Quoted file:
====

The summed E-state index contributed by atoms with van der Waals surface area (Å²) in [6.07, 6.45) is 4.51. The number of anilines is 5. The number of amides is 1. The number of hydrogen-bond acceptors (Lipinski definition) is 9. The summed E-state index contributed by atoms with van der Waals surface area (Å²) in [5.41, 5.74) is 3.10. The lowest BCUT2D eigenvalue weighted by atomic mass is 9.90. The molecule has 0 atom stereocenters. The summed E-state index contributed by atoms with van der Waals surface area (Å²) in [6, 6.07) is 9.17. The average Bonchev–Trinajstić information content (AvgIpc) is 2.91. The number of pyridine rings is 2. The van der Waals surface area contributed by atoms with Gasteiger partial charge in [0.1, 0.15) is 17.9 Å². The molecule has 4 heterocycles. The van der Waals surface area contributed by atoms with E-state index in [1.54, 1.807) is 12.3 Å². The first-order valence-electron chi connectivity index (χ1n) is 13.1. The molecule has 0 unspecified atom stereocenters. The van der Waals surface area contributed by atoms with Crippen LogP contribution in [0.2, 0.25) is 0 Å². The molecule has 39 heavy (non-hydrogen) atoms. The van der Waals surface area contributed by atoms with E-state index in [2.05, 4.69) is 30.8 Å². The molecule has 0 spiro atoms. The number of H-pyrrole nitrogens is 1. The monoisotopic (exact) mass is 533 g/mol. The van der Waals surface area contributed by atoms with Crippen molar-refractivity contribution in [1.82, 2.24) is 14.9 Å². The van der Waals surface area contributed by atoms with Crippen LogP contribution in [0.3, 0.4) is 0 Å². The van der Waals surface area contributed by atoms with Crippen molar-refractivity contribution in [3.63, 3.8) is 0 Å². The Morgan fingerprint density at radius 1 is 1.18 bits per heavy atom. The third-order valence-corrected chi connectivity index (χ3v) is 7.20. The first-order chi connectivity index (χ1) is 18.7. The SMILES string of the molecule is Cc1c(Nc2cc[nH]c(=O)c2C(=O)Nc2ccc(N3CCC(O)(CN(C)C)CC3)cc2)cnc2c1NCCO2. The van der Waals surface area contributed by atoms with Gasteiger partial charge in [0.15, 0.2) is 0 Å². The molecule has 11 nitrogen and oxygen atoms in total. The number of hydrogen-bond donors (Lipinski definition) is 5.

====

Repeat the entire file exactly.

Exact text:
The summed E-state index contributed by atoms with van der Waals surface area (Å²) in [6.07, 6.45) is 4.51. The number of anilines is 5. The number of amides is 1. The number of hydrogen-bond acceptors (Lipinski definition) is 9. The summed E-state index contributed by atoms with van der Waals surface area (Å²) in [5.41, 5.74) is 3.10. The lowest BCUT2D eigenvalue weighted by atomic mass is 9.90. The molecule has 0 atom stereocenters. The summed E-state index contributed by atoms with van der Waals surface area (Å²) in [6, 6.07) is 9.17. The average Bonchev–Trinajstić information content (AvgIpc) is 2.91. The number of pyridine rings is 2. The van der Waals surface area contributed by atoms with Gasteiger partial charge in [0.1, 0.15) is 17.9 Å². The molecule has 4 heterocycles. The van der Waals surface area contributed by atoms with E-state index in [1.54, 1.807) is 12.3 Å². The first-order valence-electron chi connectivity index (χ1n) is 13.1. The molecule has 0 unspecified atom stereocenters. The van der Waals surface area contributed by atoms with Crippen LogP contribution in [0.2, 0.25) is 0 Å². The molecule has 39 heavy (non-hydrogen) atoms. The van der Waals surface area contributed by atoms with E-state index in [2.05, 4.69) is 30.8 Å². The molecule has 0 spiro atoms. The number of H-pyrrole nitrogens is 1. The monoisotopic (exact) mass is 533 g/mol. The van der Waals surface area contributed by atoms with Crippen molar-refractivity contribution in [1.82, 2.24) is 14.9 Å². The van der Waals surface area contributed by atoms with Crippen LogP contribution in [0.3, 0.4) is 0 Å². The van der Waals surface area contributed by atoms with Crippen molar-refractivity contribution in [3.63, 3.8) is 0 Å². The Morgan fingerprint density at radius 1 is 1.18 bits per heavy atom. The third-order valence-corrected chi connectivity index (χ3v) is 7.20. The first-order chi connectivity index (χ1) is 18.7. The SMILES string of the molecule is Cc1c(Nc2cc[nH]c(=O)c2C(=O)Nc2ccc(N3CCC(O)(CN(C)C)CC3)cc2)cnc2c1NCCO2. The van der Waals surface area contributed by atoms with Gasteiger partial charge in [0.15, 0.2) is 0 Å². The molecule has 11 nitrogen and oxygen atoms in total. The number of hydrogen-bond donors (Lipinski definition) is 5.